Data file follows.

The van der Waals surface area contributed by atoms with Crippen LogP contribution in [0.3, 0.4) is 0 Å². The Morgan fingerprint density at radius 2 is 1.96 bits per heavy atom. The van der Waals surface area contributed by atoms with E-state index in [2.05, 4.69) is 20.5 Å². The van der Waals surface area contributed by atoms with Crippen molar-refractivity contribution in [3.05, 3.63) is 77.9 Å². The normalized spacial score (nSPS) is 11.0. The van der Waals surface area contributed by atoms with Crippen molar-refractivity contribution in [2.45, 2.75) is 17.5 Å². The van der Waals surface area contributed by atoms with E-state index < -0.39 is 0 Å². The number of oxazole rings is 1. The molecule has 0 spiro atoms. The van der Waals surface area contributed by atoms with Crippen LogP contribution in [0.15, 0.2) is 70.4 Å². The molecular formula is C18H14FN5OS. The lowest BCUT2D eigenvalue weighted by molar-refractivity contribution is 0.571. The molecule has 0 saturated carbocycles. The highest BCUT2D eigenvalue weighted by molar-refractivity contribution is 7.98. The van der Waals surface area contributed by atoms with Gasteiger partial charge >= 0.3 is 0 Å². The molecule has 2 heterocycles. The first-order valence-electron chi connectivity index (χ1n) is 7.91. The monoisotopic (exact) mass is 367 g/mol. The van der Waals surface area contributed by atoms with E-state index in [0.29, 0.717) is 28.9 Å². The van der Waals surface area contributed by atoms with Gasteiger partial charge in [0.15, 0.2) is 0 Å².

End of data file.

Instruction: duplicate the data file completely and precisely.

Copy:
The van der Waals surface area contributed by atoms with Crippen LogP contribution in [0.3, 0.4) is 0 Å². The Morgan fingerprint density at radius 2 is 1.96 bits per heavy atom. The van der Waals surface area contributed by atoms with E-state index in [2.05, 4.69) is 20.5 Å². The van der Waals surface area contributed by atoms with Crippen molar-refractivity contribution in [3.05, 3.63) is 77.9 Å². The normalized spacial score (nSPS) is 11.0. The van der Waals surface area contributed by atoms with Crippen molar-refractivity contribution in [2.45, 2.75) is 17.5 Å². The van der Waals surface area contributed by atoms with E-state index < -0.39 is 0 Å². The number of oxazole rings is 1. The molecule has 0 spiro atoms. The van der Waals surface area contributed by atoms with Crippen LogP contribution in [0.15, 0.2) is 70.4 Å². The molecular formula is C18H14FN5OS. The lowest BCUT2D eigenvalue weighted by molar-refractivity contribution is 0.571. The molecule has 0 saturated carbocycles. The highest BCUT2D eigenvalue weighted by molar-refractivity contribution is 7.98. The van der Waals surface area contributed by atoms with Gasteiger partial charge >= 0.3 is 0 Å². The molecule has 2 heterocycles. The first-order valence-electron chi connectivity index (χ1n) is 7.91. The monoisotopic (exact) mass is 367 g/mol. The van der Waals surface area contributed by atoms with E-state index in [0.29, 0.717) is 28.9 Å². The van der Waals surface area contributed by atoms with Gasteiger partial charge in [0.15, 0.2) is 0 Å².